It seems like the Tennessee Titans were a lot worse than 6-10 in the 2012 NFL season. This was a team that did very little well, save for running the ball. But when you have a team that falls behind constantly, a power running game can’t be utilized all that often. Is there any hope things can turn back upward for 2013?
I wasn’t sold on Jake Locker in college, wasn’t sold on him as an NFL draft pick, and now entering his fourth year at the pro level, I’m no closer to getting sold. Locker throws too many interceptions, can’t complete a decent percentage of his passes, nor can he make plays down the field. That covers…well, pretty much everything in the job description.
Any defense of Locker would have to be premised on the fact that his receivers are average at best—Kenny Britt and Nate Washington are okay on the outside, but there’s no good third receiver and no viable target at tight end. Nor are the Titans all that good at keeping Locker upright.
Tennessee finished 10th in the league in yards-per-carry, and Chris Johnson has looked good in the preseason. But the Titans were only 26th in rush attempts, a direct consequence of having to play from behind. That’s the problem with building an offense around the run when you can’t defend the pass.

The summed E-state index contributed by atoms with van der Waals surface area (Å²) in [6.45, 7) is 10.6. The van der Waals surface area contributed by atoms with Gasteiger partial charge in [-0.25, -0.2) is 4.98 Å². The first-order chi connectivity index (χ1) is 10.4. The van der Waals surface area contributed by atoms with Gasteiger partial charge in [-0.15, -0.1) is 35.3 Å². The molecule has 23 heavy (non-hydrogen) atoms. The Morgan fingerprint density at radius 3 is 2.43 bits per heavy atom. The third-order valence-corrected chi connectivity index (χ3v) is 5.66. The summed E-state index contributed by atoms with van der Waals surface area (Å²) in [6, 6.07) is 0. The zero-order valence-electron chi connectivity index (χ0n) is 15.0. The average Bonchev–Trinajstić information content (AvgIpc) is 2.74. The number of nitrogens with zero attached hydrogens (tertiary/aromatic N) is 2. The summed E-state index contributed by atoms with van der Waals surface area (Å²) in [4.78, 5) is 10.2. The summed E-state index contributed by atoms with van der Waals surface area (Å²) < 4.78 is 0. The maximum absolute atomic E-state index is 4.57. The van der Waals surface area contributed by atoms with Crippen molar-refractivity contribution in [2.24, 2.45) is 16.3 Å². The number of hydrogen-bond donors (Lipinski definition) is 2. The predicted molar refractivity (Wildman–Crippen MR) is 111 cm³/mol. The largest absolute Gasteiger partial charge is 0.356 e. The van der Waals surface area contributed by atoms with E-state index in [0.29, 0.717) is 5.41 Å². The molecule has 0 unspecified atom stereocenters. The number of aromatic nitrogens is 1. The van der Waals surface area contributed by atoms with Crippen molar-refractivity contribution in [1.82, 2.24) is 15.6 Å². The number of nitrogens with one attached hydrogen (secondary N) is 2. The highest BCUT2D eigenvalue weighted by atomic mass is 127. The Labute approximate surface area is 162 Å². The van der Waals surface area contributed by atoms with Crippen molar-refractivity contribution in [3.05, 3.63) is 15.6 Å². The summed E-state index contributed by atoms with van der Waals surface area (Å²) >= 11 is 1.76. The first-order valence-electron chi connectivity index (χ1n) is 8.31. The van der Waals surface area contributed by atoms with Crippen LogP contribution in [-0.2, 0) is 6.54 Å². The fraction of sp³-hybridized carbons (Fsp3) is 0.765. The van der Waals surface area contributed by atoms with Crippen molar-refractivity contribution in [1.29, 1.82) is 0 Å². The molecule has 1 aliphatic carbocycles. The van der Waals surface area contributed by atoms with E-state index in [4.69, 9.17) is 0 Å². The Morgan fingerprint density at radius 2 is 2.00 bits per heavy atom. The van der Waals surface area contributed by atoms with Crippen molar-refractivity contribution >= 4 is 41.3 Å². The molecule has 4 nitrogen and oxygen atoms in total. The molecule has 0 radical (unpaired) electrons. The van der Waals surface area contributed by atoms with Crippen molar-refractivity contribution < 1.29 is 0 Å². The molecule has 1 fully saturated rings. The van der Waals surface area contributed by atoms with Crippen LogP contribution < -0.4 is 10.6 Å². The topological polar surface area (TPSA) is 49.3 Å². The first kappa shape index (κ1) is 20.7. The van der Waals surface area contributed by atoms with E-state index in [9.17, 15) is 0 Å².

The Titans have some good playmakers on the defensive end, and that includes in the secondary. Jason McCourty on the corner and Michael Griffin at free safety each have a good nose for the ball, but it’s primarily in run support. I like players like this, but I am also reconciled to the fact that they came into the league about four decades too late.
Any hope for better defense has to be premised on a better pass rush. The Titans have a coalition of above-average pass rushers in ends Derrick Morgan and Kamerion Wimbley, along with linebacker Zach Brown. But they need a lot more to cover for a substandard secondary.
Tennessee’s expectations are modest in Las Vegas, where the Over/Under win prop is posted at 6.5. I’m still going Under. I can’t see this team exceeding last year’s win total. There are decent individual pieces to work with, but given that TheSportsNotebook’s NFL analysis is not sold on Locker, head coach Mike Munchak or anything associated with the passing game on either side of the ball, that points to another poor season.
The Tennessee Titans hung into the playoff race to the very end a year ago and won nine games in the first year of the post-Jeff Fischer era. Now the question is, withIndianapolis andJacksonville seemingly down, can head coach Mike Munchak continue to keep Tennessee as the prime challenger to Houston in the AFC South, and this time sneak out a postseason spot. TheSportsNotebook looks at the questions of how we’ll remember the Titans when the 2012 season is over…
OFFENSE: Munchak is handing the keys to the offense to Jake Locker, the touted second-year man from Washington who has the talent and helped lead an otherwise mediocre college team into bowl games. But Locker also had consistency issues at the college level and there’s no reason to think the same won’t be true as he steps into the role of NFL starter. Tennessee has veteran Matt Hasselbeck as an insurance policy, but given that Hasselbeck can still start, or backup on a Super Bowl contender, the Titans might be enticed to trade him (a place like Arizona as a starter or Green Bay as a backup are logical)